If day one of this Test was significant for Steve Harmison, then it was also of no small importance to Monty Panesar.
The patka-wearing left-arm spinner, has made an enormous impression since he became the first Sikh to represent England in Test cricket, demonstrating the potential to become a genuine match-winning international bowler as well as achieving cult-hero status with England supporters, although not always for the right reasons.
Yet he was in serious danger of being omitted from the starting XI here as England pondered whether to choose the safer option of selecting James Dalrymple, of Middlesex, as the side's front-line spinner.
Wednesday's grapevine pointed some commentators towards the conclusion that England were leaning towards a conservative stance against a Pakistan side they could see scoring buckets of runs on a dry, hard Old Trafford pitch and that Dalrymple would be given the nod.
The decision, ultimately, to let Dalrymple return to his county meant a reprieve for Panesar, whose tendency towards accidents in the field may have endeared him to spectators but leaves him vulnerable should his game's main skill slip short of the required standard.
The moment he was tossed the ball yesterday, then, saw him under some pressure. At 90 for 2, Pakistan had recovered from the latest failure of their top order. What is more, Younis Khan and Mohammad Yousuf, two parts of arguably the finest middle order in world cricket today, each looked well set.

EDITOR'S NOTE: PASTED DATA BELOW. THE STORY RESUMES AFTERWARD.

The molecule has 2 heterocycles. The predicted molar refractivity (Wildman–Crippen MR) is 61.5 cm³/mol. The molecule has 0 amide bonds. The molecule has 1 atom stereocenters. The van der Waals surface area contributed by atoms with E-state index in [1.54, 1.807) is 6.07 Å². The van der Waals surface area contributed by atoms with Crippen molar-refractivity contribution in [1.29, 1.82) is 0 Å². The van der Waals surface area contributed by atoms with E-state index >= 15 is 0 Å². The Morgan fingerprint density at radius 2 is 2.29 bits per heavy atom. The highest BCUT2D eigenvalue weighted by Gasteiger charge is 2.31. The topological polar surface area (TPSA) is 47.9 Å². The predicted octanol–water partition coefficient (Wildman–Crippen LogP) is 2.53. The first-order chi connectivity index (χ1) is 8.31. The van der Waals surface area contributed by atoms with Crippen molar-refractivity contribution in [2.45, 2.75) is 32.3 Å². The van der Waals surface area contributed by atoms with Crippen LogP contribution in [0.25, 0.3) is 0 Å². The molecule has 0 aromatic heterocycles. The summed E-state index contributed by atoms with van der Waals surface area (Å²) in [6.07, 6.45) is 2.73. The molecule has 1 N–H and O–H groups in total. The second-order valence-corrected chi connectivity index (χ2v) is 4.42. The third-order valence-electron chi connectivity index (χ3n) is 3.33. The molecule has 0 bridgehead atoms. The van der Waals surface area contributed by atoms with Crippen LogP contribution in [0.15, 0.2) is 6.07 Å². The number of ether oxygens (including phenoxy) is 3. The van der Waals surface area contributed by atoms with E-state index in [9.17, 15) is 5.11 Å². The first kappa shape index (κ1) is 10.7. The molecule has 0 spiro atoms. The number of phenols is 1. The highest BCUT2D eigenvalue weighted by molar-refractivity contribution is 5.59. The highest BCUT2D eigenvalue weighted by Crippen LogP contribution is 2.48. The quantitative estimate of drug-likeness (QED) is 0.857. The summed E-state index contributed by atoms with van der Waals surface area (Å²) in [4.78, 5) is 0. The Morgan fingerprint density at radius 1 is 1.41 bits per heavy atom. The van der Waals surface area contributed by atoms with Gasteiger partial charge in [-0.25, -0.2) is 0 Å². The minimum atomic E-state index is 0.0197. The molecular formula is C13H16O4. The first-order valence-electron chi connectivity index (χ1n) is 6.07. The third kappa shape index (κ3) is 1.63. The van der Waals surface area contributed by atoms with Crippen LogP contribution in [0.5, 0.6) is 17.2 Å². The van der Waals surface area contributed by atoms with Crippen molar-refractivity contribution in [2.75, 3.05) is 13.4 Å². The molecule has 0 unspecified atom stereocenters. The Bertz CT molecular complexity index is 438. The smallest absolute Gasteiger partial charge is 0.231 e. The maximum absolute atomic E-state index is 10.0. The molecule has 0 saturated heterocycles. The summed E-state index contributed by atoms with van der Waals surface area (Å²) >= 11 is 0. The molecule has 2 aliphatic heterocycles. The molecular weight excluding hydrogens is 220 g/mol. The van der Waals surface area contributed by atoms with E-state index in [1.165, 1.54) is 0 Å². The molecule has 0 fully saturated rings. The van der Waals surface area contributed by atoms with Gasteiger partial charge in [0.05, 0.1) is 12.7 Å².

Yet Panesar was nerveless. He opened with a maiden but with the added spice of making the ball turn from the outset, claiming a wicket with his fourth delivery as Yousuf, never quite set for the stroke, deflected the thinnest of edges into the gloves of the wicketkeeper Geraint Jones.
Cue the usual, extravagant celebrations, skipping and bounding wild-eyed into the arms of his colleagues. What would Jim Laker make of that, from his celestial vantage point, at the scene of English spin bowling's finest hour?
This is Panesar as showman. Yet he clearly has the ability, not easily mastered, to close his mind to distractions when it matters, enabling him to maintain discipline under pressure. The consistency of his control was most impressive.
More success came quickly. In his second over, separated from the first by the lunch interval, his fifth delivery produced a ball that turned and jumped and ended Faisal Iqbal's brief adventure by the same route, snapped up by Jones behind the stumps.
The punches being landed by Harmison at the other end restricted Panesar to fewer than eight overs but it was time enough for him to score another victory as Shahid Afridi, excited by the six he had just struck over long-on, injudiciously took on a ball that was wider and flatter, heaving it horribly to backward point.
The comfort of earning trust among the England selectors may yet be some way off for Panesar, but the spinner may yesterday have taken a decent stride towards it.Reuse content